"During peak periods, like the summer, every non-essential call has the potential to delay a response to a serious emergency.

"If you're ill or injured and are unsure what to do, call NHS Direct Wales where advisors are on hand 24 hours a day for advice and information. If you need an ambulance, they can arrange one for you.

"As the weather hots up, don't forget to check out the NHS Direct Wales website, where there are more than 20 symptom checkers for things like stings, sunburn and allergies."

"If you have cuts, bites, muscle and joint injuries, visit your local Minor Injuries Unit, where there is no need for an appointment."

"You can also download the free Choose Well app to your iPhone, iPad or Android, which is your official guide to choosing the right NHS service in Wales."

"If more people 'Choose Well' it means that more of our ambulances will be available to respond to people who genuinely need our help, like someone in cardiac arrest.

"Please only call 999 if you're seriously ill or injured, or your life is at risk."

Other examples of inappropriate calls made to the tri services include a complaint about the incorrect medicine being given by a doctor, a request for assistance in removing a hornets nest, a man with toothache, and a complaint that a taxi company were discriminating against them due to not having taxis available.

Phoning 101 for non-police matters, such as complaining about your bins not being emptied or a stray dog roaming the streets is also a waste of police resources.

There is a self-service tool on the North Wales Police website to assist those who do not require police, to pass on their calls and enquiries to our colleagues at the relevant local authority.

Supt Goss added: "Phoning 999 for routine matters will not result in an improved service to the caller. We do have powers to prosecute people for misusing the 999 system and if people are found to consistently making hoax calls they could face prosecution."

It can be hard to judge what is or is not an emergency, but in general, you should call 999 if:

  • A life is in danger or someone is being physically threatened, or if you are witnessing a crime happening at the time, or think the offenders are still nearby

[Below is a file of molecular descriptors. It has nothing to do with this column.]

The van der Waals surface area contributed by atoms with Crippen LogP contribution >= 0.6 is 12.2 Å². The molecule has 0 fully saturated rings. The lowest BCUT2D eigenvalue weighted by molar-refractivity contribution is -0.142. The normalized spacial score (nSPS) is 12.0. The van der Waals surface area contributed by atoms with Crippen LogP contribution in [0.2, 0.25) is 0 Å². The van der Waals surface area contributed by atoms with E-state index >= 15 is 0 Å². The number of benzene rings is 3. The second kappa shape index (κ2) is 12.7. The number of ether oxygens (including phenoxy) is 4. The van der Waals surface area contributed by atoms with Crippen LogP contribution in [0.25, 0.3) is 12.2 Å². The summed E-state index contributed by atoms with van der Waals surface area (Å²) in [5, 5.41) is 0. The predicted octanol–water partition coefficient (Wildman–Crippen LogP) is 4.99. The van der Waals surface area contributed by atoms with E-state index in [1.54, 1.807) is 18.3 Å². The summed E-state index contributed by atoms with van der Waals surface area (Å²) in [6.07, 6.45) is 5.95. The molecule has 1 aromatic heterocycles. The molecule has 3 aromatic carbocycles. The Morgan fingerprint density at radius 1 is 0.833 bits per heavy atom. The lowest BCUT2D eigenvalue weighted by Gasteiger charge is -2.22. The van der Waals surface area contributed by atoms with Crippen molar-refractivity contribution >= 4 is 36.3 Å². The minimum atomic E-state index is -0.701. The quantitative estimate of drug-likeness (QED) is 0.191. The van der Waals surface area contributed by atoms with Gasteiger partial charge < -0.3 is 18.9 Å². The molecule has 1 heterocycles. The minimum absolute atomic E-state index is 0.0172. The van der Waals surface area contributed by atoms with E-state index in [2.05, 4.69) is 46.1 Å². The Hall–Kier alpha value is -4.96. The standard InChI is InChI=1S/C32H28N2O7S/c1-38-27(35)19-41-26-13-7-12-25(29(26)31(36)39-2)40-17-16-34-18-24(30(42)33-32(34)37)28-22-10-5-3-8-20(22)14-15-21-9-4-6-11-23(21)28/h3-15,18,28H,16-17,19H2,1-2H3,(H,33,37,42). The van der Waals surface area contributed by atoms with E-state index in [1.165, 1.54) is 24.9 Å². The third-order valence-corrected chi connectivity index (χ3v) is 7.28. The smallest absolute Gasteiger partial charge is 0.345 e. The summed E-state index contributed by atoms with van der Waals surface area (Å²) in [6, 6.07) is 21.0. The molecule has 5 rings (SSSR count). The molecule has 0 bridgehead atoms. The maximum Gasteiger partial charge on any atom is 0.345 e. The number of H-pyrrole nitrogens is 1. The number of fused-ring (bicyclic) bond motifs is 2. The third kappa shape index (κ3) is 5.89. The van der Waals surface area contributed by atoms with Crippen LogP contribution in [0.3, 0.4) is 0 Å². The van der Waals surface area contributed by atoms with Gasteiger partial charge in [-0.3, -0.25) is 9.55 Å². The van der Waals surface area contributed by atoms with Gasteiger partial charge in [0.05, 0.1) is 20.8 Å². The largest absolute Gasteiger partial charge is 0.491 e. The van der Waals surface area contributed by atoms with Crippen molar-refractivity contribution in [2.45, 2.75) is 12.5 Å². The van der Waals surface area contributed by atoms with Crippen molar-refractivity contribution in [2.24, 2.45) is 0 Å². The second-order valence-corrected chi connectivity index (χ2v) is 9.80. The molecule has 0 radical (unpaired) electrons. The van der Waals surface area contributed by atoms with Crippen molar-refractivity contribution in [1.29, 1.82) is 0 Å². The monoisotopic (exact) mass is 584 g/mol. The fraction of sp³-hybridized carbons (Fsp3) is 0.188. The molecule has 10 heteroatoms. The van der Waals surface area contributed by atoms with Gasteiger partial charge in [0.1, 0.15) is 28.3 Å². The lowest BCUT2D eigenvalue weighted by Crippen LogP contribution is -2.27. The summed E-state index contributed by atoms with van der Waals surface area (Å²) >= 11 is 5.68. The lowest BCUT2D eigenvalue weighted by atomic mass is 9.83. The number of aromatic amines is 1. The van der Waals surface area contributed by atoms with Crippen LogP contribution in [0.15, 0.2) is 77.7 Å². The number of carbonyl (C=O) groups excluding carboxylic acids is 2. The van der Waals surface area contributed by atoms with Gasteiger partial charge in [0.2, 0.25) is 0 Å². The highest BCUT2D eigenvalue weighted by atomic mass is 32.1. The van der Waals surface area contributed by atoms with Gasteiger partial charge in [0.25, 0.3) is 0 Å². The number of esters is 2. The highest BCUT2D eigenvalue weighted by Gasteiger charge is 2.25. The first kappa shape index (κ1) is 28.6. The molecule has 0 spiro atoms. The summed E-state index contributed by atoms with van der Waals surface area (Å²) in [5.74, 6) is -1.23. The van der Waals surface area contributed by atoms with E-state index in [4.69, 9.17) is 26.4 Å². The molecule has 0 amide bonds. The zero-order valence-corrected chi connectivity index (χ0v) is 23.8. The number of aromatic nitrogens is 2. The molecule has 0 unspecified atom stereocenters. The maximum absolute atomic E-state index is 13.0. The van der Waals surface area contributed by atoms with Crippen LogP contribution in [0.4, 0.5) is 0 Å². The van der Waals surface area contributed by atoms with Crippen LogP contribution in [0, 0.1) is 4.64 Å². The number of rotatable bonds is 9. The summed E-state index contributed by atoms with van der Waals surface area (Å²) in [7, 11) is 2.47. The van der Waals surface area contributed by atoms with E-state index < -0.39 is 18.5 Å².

• You witness or are involved in a serious road traffic collision where someone is badly injured, or other vehicles are causing an obstruction or a danger to other road users

Otherwise calls should be made to the non-emergency line, 101 (calls to 101 from landlines and mobiles cost 15p per call, no matter what time of day you call or how long you call lasts).


The non-urgent calls received by the Welsh Ambulance Service in recent years include:

- A man with toothache(Connah's Quay, October 2014)
- A woman with stomach cramps after a bad kebab (Denbigh, May 2015)
- A woman who had been bitten by cat (Flint, January 2015)
- A man with an abscess on his bottom, can't walk (Mold, June 2013)
- Man wanted his bedroom light turning off (Bangor, June 2013)
- An intoxicated woman who wanted a lift home (St Asaph, April2014)
- Man with something up his bottom (Colwyn Bay, October 2013)
- A woman with sunburned feet (July, 2013)

Total number of calls received by North Wales Police:

In 2014

  • 76,945 emergency (999) calls
  • 339,569 non-emergency calls
  • 16,273 requests for calls in the Welsh Language
  • 203,610 incidents recorded.

In 2013

  • 81,383 emergency (999) calls
  • 367,412 non-emergency calls
  • 25, 423 requests for calls in the Welsh language
  • 212,726 incidents recorded.

In 2012

  • 87,712 emergency calls
  • 433,447 non-emergency calls
  • 23,561 requests for calls in the Welsh language
  • 225,000 incidents recorded